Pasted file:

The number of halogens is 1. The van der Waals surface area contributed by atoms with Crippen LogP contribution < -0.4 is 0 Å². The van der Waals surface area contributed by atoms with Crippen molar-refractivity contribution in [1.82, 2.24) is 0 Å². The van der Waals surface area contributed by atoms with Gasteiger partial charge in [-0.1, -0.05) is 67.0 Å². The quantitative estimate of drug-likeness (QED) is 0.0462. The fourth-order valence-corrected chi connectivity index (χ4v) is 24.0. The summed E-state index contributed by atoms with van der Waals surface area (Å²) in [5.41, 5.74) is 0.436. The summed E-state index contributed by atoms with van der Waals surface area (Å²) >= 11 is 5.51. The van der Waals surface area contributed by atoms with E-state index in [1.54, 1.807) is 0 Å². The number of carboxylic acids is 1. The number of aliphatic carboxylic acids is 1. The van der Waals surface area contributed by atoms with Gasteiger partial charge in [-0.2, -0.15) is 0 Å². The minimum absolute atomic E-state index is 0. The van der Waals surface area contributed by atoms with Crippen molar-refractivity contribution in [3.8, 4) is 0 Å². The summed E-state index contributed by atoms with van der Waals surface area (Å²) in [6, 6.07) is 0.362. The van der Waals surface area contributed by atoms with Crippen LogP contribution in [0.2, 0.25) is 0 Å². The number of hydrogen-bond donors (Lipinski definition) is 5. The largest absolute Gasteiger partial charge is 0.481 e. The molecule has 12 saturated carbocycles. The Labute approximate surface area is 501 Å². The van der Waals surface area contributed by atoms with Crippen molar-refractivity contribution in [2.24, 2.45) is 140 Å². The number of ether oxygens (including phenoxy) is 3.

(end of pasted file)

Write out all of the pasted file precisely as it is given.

The number of halogens is 1. The van der Waals surface area contributed by atoms with Crippen LogP contribution < -0.4 is 0 Å². The van der Waals surface area contributed by atoms with Crippen molar-refractivity contribution in [1.82, 2.24) is 0 Å². The van der Waals surface area contributed by atoms with Gasteiger partial charge in [-0.1, -0.05) is 67.0 Å². The quantitative estimate of drug-likeness (QED) is 0.0462. The fourth-order valence-corrected chi connectivity index (χ4v) is 24.0. The summed E-state index contributed by atoms with van der Waals surface area (Å²) in [5.41, 5.74) is 0.436. The summed E-state index contributed by atoms with van der Waals surface area (Å²) >= 11 is 5.51. The van der Waals surface area contributed by atoms with E-state index in [1.54, 1.807) is 0 Å². The number of carboxylic acids is 1. The number of aliphatic carboxylic acids is 1. The van der Waals surface area contributed by atoms with Gasteiger partial charge in [-0.2, -0.15) is 0 Å². The minimum absolute atomic E-state index is 0. The van der Waals surface area contributed by atoms with Crippen molar-refractivity contribution in [3.8, 4) is 0 Å². The summed E-state index contributed by atoms with van der Waals surface area (Å²) in [6, 6.07) is 0.362. The van der Waals surface area contributed by atoms with Crippen LogP contribution in [0.2, 0.25) is 0 Å². The number of hydrogen-bond donors (Lipinski definition) is 5. The largest absolute Gasteiger partial charge is 0.481 e. The molecule has 12 saturated carbocycles. The Labute approximate surface area is 501 Å². The van der Waals surface area contributed by atoms with Crippen molar-refractivity contribution in [2.24, 2.45) is 140 Å². The number of ether oxygens (including phenoxy) is 3.